Noe Valley Shines
Think of well-maintained single family Victorians lined up in a row, toddlers and labradoodles, playgrounds, coffee shops and bakeries. The Twin Peaks and Diamond Heights hills adjacent to Noe Valley’s western border provide a barrier to ward off foggy days, ensuring that this San Francisco neighborhood is on the sunnier side of the city’s microclimate spectrum. Popular with families and professionals, Noe Valley’s vibe is much more aligned with cookies and milk than with after-hours nightlife.
A Village in the City
No famous landmarks or big hotels attract visitors to Noe Valley. However, independent retailers operating friendly businesses behind small street front shop windows are the order of the day. Urban nesters will find buttons and baby blankets, fashionistas can browse racks of quality consignment or comfy weekend wear, while gourmands can head for a specialist cheese shop, a year-round Saturday farmers market or one of the nearby eateries for Sunday brunch.
Those looking to check out Noe (pronounced as No-ee) will likely arrive at the popular commercial blocks along 24th Street via the J-Church light rail train with connections to Embarcadero and downtown. The BART Station at 24th Street is a 10- to 15-minute walk away. Muni buses serve Noe Valley from other San Francisco neighborhoods, too, such as the lines number 24, 33 and 48.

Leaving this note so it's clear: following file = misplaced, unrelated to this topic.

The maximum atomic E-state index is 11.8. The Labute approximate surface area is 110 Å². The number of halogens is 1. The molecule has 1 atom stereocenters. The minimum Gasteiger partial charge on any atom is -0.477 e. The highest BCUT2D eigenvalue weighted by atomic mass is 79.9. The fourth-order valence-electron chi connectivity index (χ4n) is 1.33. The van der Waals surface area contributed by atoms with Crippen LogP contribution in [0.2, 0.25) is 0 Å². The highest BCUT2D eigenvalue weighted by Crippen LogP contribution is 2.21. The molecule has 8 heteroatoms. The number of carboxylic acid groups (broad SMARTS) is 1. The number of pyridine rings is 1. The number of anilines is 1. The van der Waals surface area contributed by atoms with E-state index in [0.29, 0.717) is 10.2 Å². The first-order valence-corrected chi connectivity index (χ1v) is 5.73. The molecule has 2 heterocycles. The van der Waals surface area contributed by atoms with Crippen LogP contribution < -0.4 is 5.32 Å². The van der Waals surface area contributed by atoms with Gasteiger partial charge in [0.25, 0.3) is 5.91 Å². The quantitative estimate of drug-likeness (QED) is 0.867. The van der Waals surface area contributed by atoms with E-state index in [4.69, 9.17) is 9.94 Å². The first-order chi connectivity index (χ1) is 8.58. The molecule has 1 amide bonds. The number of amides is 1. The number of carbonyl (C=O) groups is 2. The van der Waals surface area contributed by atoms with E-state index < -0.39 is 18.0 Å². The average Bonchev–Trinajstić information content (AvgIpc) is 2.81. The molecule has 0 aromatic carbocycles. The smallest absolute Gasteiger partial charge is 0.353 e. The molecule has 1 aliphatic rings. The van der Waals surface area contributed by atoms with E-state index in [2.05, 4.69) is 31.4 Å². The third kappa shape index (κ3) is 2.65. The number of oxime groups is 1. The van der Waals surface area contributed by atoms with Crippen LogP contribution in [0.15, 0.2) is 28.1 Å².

Walking distance Noe Valley neighbors are the Mission District and the Castro District, but steep hills dotted around Noe Valley are plentiful, sometimes made easier by steps. Photo opportunities exist at stairways encountered by pedestrians at Sanchez, Cumberland, 19th and Liberty streets, where an ascent is rewarded by a view of surrounding rooftops extending all the way to downtown skyscrapers.
Follow the sounds of giggles and “woo-hoos!” from a little shady park amidst the trees in a residential area. A piece of cardboard, frequently found lying around, is all you need for a free ride down a hilly slope built with two cement side-by-side slides instead of stairs. Called the Seward Street Slides at the Seward Mini Park, recreation and park officials neither disallow nor condone this in no way, but they do mention it on their website. Children and their parents are equally keen to watch if not try it out. Located at 70 Corwin Street near the corner of Seward Street and Douglass Street, the park is closed on Mondays and daily at dusk.
Did You Know?
- Daring folks line their cardboard with a giant sheet of waxed paper for a faster ride down the Seward Street Slides.
- In 1846, Jose de Jesus Noe, the last Mexican mayor of San Francisco, received as a land grant the sprawling Rancho San Miguel.
- After the Gold Rush, Noe Valley was known as Horner’s Addition after the man who settled it as a working class enclave. His wife was Elizabeth, for whom the local street is named.
- Noe Valley is a popular neighborhood, where property experts Trulia indicate that home prices have increased more than 75 percent over the past five years.
- Twitter is the place where locals keep up-to-date on community happenings at @NoeValleySF.